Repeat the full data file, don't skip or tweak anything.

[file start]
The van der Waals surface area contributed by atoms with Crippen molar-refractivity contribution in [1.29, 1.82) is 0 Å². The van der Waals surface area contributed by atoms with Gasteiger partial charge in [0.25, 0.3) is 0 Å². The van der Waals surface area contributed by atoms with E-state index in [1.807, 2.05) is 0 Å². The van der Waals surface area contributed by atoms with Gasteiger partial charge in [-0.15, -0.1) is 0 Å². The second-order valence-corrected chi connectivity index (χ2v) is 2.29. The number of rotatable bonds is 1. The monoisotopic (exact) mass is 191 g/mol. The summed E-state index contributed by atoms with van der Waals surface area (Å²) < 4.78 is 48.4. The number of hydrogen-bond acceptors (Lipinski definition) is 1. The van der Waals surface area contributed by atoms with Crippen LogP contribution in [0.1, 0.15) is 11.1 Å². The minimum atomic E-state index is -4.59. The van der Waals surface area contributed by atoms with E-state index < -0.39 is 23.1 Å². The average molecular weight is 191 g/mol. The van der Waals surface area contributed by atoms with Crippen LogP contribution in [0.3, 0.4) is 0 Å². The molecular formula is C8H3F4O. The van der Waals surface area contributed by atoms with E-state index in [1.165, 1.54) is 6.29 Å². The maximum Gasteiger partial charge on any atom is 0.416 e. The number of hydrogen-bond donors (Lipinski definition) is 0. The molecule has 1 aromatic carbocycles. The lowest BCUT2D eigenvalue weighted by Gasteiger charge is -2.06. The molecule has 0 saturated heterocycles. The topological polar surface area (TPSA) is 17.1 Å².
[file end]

The van der Waals surface area contributed by atoms with Crippen molar-refractivity contribution in [1.29, 1.82) is 0 Å². The van der Waals surface area contributed by atoms with Gasteiger partial charge in [0.25, 0.3) is 0 Å². The van der Waals surface area contributed by atoms with E-state index in [1.807, 2.05) is 0 Å². The van der Waals surface area contributed by atoms with Gasteiger partial charge in [-0.15, -0.1) is 0 Å². The second-order valence-corrected chi connectivity index (χ2v) is 2.29. The number of rotatable bonds is 1. The monoisotopic (exact) mass is 191 g/mol. The summed E-state index contributed by atoms with van der Waals surface area (Å²) < 4.78 is 48.4. The number of hydrogen-bond acceptors (Lipinski definition) is 1. The van der Waals surface area contributed by atoms with Crippen LogP contribution in [0.1, 0.15) is 11.1 Å². The minimum atomic E-state index is -4.59. The van der Waals surface area contributed by atoms with E-state index < -0.39 is 23.1 Å². The average molecular weight is 191 g/mol. The van der Waals surface area contributed by atoms with Crippen LogP contribution in [0.3, 0.4) is 0 Å². The molecular formula is C8H3F4O. The van der Waals surface area contributed by atoms with E-state index in [1.165, 1.54) is 6.29 Å². The maximum Gasteiger partial charge on any atom is 0.416 e. The number of hydrogen-bond donors (Lipinski definition) is 0. The molecule has 1 aromatic carbocycles. The lowest BCUT2D eigenvalue weighted by Gasteiger charge is -2.06. The molecule has 0 saturated heterocycles. The topological polar surface area (TPSA) is 17.1 Å².